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Non-marine palaeoenvironment associated to the earliest tetrapod tracks

Scientific Reportsvolume 8, Article number: 1074 (2018) | Download Citation

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Abstract

Opinions differ on whether the evolution of tetrapods (limbed vertebrates) from lobe-finned fishes was directly linked to terrestrialization. The earliest known tetrapod fossils, from the Middle Devonian (approximately 390 million years old) of Zachełmie Quarry in Poland, are trackways made by limbs with digits; they document a direct environmental association and thus have the potential to help answer this question. However, the tetrapod identity of the tracks has recently been challenged, despite their well-preserved morphology, on account of their great age and supposedly shallow marine (intertidal or lagoonal) depositional environment. Here we present a new palaeoenvironmental interpretation of the track-bearing interval from Zachełmie, showing that it represents a succession of ephemeral lakes with a restricted and non-marine biota, rather than a marginal marine environment as originally thought. This context suggests that the trackmaker was capable of terrestrial locomotion, consistent with the appendage morphology recorded by the footprints, and thus provides additional support for a tetrapod identification.

Introduction

The evolution and terrestrialization of tetrapods, beginning during the Middle Devonian period, was one of the most important events in the evolution of vertebrates1,2,3,4,5,6,7,8,9,10. There has been a major expansion in our understanding regarding this transition during the last three decades, in contrast to the major part of the 20th century when the iconic Ichthyostega and Acanthostega were the only known Devonian taxa3,4. Many new Late Devonian tetrapods have been described, and remains have been found world-wide in Asia5, Russia6, Europe7,8, North America9 and Australia10. It should be noted that the term “tetrapod” is used throughout this paper to denote a vertebrate with limbs rather than paired fins. The clade of limbed vertebrates comprises the tetrapod crown group plus the most crownward part of the stem group. Successively less crownward parts of the stem group contain the transitional “elpistostegids” Elpistostege, Tiktaalik and Panderichthys, and the more conventionally fish-like “osteolepiforms” such as Eusthenopteron and Gogonasus8,11,12. All currently known Devonian tetrapods are unambiguous members of the stem group; the earliest crown-group tetrapods are of Early Carboniferous age.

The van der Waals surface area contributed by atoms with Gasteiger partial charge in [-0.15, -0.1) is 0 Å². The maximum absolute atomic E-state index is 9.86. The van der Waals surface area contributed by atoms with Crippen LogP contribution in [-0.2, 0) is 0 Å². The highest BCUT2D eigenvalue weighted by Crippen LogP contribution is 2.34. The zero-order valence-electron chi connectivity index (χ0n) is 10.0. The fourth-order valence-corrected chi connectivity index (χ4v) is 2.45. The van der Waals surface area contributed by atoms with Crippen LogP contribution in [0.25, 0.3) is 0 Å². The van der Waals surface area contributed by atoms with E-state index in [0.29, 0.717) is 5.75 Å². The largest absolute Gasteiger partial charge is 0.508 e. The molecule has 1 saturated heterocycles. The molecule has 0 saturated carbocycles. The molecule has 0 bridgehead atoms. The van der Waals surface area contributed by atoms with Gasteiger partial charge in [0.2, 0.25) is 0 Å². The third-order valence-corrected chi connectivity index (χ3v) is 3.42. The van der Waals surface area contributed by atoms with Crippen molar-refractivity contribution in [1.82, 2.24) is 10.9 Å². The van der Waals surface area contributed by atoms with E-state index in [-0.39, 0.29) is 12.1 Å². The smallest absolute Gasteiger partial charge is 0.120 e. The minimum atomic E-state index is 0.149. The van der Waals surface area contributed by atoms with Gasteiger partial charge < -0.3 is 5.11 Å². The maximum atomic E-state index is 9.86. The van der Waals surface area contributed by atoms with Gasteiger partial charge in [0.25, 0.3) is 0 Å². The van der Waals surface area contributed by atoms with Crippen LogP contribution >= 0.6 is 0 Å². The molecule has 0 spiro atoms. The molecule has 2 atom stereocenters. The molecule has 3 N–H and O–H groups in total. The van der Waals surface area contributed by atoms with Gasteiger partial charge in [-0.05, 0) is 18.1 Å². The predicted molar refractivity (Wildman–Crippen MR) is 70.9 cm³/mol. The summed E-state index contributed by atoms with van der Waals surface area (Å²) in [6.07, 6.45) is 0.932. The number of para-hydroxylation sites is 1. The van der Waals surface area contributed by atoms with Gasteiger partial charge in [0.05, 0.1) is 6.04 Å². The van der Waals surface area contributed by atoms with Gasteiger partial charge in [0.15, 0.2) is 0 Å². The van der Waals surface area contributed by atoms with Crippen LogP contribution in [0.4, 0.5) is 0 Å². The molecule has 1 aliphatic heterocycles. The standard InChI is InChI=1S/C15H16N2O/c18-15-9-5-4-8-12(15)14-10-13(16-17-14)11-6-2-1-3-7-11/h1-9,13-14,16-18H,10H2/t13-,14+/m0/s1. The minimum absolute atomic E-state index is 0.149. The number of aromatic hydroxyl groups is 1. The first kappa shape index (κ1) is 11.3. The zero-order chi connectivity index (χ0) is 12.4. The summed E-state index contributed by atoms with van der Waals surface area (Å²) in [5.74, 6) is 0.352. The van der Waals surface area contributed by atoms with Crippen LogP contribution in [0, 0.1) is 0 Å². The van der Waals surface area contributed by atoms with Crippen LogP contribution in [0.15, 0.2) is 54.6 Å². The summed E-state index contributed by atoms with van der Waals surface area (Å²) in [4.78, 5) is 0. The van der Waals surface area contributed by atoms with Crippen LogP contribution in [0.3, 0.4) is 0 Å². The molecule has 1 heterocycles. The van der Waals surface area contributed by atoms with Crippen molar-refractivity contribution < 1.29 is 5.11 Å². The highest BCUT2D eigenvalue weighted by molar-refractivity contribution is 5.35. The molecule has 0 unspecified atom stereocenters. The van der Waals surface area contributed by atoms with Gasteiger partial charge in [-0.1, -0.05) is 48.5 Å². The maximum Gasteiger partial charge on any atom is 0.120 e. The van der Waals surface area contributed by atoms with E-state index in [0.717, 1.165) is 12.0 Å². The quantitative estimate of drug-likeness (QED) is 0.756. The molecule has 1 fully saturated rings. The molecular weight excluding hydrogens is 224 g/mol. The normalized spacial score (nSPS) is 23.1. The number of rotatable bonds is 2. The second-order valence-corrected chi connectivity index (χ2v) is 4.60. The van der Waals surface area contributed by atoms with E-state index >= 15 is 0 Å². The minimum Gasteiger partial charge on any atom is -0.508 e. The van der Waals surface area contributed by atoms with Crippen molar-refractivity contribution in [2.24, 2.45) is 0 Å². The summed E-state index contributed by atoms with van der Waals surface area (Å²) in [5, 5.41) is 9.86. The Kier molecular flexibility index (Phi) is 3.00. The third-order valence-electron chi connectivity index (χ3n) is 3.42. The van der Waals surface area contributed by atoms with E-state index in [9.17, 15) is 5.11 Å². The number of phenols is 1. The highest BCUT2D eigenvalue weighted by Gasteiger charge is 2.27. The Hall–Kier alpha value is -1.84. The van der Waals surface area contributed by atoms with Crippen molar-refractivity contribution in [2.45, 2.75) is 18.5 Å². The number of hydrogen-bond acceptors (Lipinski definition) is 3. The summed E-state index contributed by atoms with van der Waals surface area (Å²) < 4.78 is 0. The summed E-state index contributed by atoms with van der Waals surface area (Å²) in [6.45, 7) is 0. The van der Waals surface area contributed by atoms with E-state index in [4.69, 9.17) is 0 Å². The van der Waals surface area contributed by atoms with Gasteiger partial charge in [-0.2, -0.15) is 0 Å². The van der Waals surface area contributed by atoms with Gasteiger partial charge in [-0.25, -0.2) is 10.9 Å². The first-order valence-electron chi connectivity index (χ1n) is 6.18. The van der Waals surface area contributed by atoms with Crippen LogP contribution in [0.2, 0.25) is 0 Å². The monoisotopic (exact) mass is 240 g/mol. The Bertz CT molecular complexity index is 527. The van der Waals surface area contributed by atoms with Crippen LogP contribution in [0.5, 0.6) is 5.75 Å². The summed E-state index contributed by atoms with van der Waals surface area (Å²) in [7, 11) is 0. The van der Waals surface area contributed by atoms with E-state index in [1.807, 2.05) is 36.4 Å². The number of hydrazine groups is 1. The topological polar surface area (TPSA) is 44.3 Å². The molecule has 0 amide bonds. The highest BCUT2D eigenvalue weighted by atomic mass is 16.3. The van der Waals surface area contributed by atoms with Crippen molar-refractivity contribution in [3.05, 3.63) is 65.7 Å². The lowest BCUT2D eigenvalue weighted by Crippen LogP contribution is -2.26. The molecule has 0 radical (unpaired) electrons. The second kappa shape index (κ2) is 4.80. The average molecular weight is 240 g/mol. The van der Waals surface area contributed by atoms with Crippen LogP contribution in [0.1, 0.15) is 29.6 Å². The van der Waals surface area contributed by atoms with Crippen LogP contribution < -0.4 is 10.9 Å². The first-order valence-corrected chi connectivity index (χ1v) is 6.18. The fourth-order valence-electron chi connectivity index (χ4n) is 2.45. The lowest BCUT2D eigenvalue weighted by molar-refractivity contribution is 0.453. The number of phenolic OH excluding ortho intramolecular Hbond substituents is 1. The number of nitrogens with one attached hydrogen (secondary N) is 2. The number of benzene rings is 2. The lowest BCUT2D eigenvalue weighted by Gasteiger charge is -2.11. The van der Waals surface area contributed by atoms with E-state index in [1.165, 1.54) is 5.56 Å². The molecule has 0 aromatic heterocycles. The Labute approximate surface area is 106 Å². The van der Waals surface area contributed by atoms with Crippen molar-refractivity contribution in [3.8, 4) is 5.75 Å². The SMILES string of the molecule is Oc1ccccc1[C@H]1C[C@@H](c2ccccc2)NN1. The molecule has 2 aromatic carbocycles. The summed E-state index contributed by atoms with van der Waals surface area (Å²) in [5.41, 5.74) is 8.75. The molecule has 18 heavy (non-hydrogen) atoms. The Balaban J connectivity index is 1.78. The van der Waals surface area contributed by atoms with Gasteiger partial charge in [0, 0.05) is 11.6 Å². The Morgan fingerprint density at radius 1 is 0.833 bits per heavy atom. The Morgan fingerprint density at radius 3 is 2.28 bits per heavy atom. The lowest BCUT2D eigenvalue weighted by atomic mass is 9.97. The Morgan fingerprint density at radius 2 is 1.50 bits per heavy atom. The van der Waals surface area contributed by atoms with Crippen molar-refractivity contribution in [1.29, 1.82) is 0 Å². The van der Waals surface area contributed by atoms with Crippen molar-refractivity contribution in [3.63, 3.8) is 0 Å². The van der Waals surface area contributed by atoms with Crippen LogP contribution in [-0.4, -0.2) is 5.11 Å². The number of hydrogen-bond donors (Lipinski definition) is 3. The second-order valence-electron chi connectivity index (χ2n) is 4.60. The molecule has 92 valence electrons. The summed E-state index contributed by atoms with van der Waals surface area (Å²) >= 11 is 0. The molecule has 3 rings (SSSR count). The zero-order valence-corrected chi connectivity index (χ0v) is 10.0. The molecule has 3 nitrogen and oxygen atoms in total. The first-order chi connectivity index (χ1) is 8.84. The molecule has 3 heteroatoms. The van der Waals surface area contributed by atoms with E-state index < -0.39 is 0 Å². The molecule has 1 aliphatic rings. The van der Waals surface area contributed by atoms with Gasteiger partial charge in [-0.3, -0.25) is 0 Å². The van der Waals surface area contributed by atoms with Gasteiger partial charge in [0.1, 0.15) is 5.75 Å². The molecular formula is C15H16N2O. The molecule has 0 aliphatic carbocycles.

The earliest evidence for tetrapods in the fossil record consists of early Middle Devonian trace fossils (tracks and trackways) from Zachełmie Quarry, in the Holy Cross Mountains (Góry Świętokrzyskie) of south-central Poland1. Some of the abundant footprints in the locality are preserved with digit impressions (Fig. 1a,b). The digit imprints, together with the absence of body drags in association with the unambiguously quadrupedal trackways, firmly imply an early tetrapod track maker and disqualify alternative interpretations such as the structures being elpistostegid tracks or fish resting traces with fecal pellets13.

Figure 1
Figure 1

Examples of Middle Devonian tetrapod traces from Zachełmie and phylogenetic implications of these finds. (a) Trackway specimen (Muz. PGI 1728.II.7, Geological Museum of the Polish Geological Institute-National Research Institute) showing numerous, in part overlapping prints, presumed direction of locomotion is from bottom to top. (b) Large manus or pes imprint with digit impressions (Muz. PGI 1728.II.1). (c) Effect of adding the Zachełmie record to the phylogeny of early tetrapods (modified from Niedźwiedzki et al.1; chronostratigraphic and numerical dates after International Commission on Stratigraphy16).

It is a remarkable fact that both the earliest (Zachełmie) and the second earliest (Valentia Island, Ireland; latest Middle Devonian14,15) tetrapod occurrences in the fossil record consist of footprints. The earliest definite tetrapod body fossils come from Late Devonian sediments that are approximately 14 million years younger than the Zachełmie tracks, while the earliest known elpistostegid, Panderichthys, is contemporary with the Valentia Island tracks and thus some 5 million years younger than Zachełmie16,17. This implies that the evolutionary time frame suggested by the body fossil record, which appears to show elpistostegids being replaced by tetrapods during the Frasnian (early Late Devonian), is an artifact; the elpistostegid-tetrapod split must have occurred prior to the formation of the Zachełmie track-bearing layers1,2. Circumstantial evidence in support of this contention is provided by the fragmentary taxon Livoniana18, which is contemporary with Panderichthys but appears to be more derived than any known elpistostegid and could possibly be a very primitive tetrapod.